Ministers have been told they are “in denial” after a series of charities told a committee that the government’s harsh new benefits regime is driving food bank use.
Written submissions from bodies such as Oxfam and Barnardos to a Scottish Parliament committee, whose report on food banks is published today, emphasise DWP’s culpability. But heartless employment minister Esther McVey still claimed three weeks ago that there is “no robust evidence linking food bank usage to welfare reform”.
“No robust evidence” apart from that academic study commissioned by the Scots Government …
“Providers who participated in the study were in agreement that welfare reform, benefit delays, benefit sanctions and falling incomes have been the main factors driving the recent trend observed of increased demand for food aid”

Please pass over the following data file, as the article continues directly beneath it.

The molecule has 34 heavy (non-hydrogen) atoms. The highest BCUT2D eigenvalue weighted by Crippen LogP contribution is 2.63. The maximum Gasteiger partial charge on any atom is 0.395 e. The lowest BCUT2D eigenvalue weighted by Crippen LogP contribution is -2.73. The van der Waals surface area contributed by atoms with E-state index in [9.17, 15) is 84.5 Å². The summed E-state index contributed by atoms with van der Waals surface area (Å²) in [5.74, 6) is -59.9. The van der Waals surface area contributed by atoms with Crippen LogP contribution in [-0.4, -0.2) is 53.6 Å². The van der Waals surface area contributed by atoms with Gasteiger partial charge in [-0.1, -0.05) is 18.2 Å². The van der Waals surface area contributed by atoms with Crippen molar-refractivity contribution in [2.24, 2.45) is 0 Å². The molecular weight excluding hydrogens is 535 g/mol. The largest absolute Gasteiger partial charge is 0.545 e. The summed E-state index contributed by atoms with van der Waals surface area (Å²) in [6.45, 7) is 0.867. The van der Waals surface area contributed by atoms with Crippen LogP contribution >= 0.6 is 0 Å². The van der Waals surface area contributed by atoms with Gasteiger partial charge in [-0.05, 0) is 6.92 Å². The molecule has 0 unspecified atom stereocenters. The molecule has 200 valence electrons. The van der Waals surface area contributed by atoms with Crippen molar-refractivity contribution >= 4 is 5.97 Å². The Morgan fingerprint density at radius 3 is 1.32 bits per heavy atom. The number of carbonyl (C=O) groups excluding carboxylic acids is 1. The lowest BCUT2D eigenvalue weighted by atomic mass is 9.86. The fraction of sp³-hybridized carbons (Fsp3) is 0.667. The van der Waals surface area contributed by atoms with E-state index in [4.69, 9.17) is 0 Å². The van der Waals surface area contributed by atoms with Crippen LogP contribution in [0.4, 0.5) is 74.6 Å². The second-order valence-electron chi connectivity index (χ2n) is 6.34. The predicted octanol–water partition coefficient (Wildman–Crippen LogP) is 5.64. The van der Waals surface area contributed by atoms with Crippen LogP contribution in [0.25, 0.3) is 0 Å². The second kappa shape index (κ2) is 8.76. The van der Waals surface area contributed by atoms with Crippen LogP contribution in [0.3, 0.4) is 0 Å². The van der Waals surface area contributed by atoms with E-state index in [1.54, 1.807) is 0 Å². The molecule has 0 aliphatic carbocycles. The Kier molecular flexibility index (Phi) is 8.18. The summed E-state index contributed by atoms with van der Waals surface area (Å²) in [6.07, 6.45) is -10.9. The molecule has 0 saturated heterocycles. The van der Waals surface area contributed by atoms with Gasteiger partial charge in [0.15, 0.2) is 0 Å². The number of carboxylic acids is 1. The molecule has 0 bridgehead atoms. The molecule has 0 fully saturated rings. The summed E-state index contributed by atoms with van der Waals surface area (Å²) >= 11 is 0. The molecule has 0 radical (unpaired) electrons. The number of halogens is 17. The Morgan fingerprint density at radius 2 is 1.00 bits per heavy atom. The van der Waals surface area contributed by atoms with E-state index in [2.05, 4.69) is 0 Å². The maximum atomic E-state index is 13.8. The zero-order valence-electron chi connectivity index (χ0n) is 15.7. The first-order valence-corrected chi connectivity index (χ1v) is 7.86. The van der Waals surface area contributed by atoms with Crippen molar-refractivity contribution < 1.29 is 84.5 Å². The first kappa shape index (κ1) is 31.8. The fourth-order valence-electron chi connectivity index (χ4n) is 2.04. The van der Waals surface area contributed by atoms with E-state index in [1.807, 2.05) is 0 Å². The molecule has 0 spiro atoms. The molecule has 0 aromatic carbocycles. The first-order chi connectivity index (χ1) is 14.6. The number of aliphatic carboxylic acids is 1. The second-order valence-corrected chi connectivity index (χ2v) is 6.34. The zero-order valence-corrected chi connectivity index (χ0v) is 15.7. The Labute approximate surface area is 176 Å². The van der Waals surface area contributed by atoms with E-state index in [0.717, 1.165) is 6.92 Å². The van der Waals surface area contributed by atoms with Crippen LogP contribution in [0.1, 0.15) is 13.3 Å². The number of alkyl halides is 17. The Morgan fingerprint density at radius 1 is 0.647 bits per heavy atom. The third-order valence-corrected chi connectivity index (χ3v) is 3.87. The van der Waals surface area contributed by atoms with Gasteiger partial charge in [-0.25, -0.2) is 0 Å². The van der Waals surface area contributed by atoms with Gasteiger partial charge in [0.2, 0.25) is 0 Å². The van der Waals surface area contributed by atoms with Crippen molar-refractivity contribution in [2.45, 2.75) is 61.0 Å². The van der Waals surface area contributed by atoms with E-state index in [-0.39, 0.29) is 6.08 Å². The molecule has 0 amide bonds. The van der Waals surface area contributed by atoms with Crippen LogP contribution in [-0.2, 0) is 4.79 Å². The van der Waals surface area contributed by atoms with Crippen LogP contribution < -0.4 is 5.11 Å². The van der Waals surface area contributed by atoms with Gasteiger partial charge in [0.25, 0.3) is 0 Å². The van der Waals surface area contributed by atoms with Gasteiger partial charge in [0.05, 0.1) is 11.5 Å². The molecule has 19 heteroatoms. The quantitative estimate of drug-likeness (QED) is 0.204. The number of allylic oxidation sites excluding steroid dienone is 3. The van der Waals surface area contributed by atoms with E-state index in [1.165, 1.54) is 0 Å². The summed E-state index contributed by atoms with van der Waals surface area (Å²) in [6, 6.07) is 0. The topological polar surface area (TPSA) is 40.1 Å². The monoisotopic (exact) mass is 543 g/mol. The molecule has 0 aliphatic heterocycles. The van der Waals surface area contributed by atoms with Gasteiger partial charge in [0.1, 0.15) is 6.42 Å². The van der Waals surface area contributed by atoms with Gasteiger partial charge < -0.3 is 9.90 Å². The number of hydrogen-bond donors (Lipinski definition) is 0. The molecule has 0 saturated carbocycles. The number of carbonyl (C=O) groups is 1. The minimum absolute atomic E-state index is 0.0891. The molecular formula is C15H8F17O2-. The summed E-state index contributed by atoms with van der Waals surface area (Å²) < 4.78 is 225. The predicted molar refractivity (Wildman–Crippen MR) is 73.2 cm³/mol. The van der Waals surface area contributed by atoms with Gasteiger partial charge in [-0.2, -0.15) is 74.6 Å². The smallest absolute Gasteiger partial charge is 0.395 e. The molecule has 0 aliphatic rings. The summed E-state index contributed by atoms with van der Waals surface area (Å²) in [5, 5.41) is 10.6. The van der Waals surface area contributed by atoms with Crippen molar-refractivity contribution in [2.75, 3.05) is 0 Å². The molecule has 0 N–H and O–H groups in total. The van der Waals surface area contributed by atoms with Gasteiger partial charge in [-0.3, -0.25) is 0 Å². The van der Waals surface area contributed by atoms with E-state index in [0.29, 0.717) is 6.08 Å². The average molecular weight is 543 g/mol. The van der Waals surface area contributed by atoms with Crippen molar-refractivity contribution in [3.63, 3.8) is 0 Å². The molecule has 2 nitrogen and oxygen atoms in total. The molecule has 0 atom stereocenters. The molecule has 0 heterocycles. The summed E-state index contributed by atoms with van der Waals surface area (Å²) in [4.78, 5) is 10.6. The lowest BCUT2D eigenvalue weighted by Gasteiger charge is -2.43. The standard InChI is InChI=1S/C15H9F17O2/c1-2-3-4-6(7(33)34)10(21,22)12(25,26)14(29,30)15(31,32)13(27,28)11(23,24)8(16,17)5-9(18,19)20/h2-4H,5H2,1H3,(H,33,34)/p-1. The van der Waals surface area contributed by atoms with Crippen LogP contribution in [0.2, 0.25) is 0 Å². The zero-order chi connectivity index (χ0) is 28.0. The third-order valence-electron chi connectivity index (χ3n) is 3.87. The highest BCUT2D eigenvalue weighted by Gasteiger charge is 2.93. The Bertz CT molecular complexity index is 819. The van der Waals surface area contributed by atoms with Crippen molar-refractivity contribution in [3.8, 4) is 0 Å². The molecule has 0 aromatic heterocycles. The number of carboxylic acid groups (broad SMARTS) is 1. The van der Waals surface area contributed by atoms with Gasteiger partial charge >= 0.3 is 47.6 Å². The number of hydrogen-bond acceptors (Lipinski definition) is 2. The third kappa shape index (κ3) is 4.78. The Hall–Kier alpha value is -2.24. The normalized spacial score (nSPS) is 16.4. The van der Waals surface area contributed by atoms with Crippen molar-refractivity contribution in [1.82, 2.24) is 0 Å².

… and what everyone involved with provision of emergency food aid told the committee:
“An increasing number of people are being referred to foodbanks because they have been sanctioned for what some frontline professionals have described as ‘trivial reasons'” — Trussell Trust
“Cuts to the levels of welfare support such as cuts to housing benefit entitlement … Delays in getting benefits, combined with a stricter sanction regime for claimants” — Barnardos
“Since the changes to the benefit system, requests for food parcels have increased by more than fifty per cent” — Christian charity Loaves and Fishes
“Bedroom tax causing people to have debt problems because they cannot afford the additional costs … Sanctions on benefits causing people to seek additional help” — Community Food Moray
“More people are coming to food banks as they are subject to delays in payment of benefit, sanctions by Job Centre Plus, have exhausted their savings to pay the bedroom tax …” — Community Food Initiatives North East
“It is clear that many people turning to emergency food banks are experiencing some sort of benefit delay or sanction.” — Oxfam Scotland
McVey has turned down a request for a public meeting with the committee.